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App Aims to be the “Shazam” of the Art Museum

With a database of 30 museums worldwide and growing, Smartify can use your phone camera to identify and explain works of art

Using "visual fingerprints" in works of art, Smartify can quickly ID that painting you want to know more about (YouTube)
smithsonian.com

A new app wants to make recognizing famous paintings as easy as pointing your smartphone at them.

At least, that's the goal for Smartify, a free app that has been described as "Shazam for the art world," writes Gunseli Yalcinkaya for Dezeen, in reference to the popular smartphone app that can recognize millions of songs in just seconds.

Art museums around the world have worked to digitize their collections in recent years, enabling apps like Smartify to look for "visual fingerprints" in paintings that can be quickly checked against a growing database of artwork as paintings and sculptures increasingly move from the walls to the web.

Scanning a painting on the app does more than just identify it to a user, it also brings up a wealth of information about the art and its creator beyond what the label displays. (This expanded context that can be utilized in the museums or at home promises to prove exciting to some and potentially problematic to others.) The app also allows people to save their favorite artworks into a personal collection, allowing them to share pieces that have moved them with their friends and family.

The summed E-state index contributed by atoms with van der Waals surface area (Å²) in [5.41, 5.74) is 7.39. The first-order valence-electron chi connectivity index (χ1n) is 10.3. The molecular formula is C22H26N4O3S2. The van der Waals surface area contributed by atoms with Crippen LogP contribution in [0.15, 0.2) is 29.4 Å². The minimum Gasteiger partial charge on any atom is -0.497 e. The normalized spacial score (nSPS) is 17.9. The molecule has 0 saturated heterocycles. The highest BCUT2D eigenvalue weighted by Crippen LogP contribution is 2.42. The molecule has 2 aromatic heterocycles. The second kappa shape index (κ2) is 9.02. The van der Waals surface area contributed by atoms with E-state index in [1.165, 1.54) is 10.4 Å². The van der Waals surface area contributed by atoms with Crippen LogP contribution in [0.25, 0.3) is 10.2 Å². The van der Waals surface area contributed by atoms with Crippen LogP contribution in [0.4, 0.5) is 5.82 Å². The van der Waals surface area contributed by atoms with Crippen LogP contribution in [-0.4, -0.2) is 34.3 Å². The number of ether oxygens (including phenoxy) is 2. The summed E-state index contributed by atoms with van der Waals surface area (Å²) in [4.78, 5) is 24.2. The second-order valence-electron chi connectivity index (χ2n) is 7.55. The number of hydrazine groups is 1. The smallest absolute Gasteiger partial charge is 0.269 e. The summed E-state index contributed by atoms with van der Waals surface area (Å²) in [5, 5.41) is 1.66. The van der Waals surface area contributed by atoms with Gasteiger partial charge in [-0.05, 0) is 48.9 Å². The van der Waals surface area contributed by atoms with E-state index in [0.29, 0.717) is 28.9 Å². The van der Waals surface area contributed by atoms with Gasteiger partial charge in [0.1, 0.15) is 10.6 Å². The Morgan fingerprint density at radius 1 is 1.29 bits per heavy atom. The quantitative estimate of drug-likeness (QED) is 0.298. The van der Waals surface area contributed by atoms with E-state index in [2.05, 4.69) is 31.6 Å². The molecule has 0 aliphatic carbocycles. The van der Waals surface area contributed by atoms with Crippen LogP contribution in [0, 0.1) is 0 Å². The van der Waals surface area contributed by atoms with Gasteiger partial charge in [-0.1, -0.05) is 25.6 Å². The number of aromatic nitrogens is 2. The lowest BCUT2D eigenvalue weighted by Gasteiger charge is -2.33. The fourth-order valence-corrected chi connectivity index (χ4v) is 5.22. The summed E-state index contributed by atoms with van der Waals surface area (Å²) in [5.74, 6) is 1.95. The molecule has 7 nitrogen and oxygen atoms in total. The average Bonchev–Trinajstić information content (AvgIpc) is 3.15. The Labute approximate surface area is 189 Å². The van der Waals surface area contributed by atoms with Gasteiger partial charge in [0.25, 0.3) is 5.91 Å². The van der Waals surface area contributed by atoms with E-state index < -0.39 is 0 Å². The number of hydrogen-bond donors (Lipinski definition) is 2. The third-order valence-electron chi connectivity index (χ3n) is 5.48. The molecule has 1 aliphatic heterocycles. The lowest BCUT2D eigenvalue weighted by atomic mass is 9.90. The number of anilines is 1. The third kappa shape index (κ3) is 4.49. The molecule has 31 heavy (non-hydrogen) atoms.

Smartify's collection of participating institutions includes London's National Gallery, the Los Angeles County Museum of Art, the Metropolitan Museum of Art and Moscow's Pushkin Museum of Fine Arts. (Smartify is also available for Smithsonian's Freer Gallery of Art and the Arthur M. Sackler Gallery.) It has also collaborated with the Wikimedia Foundation to expand its image recognition abilities and speed.

Smartify's founders argue the app can benefit institutions by giving them valuable demographic data about who is looking at their art so they can design better marketing and educational campaigns, reports Matt Reynolds for New Scientist. Currently 30 museums are partners of the app, and it is looking to expand to more institutions worldwide.

The goal, the founders say, is to transform smartphones from something that many museums struggle with into a tool they can harness.

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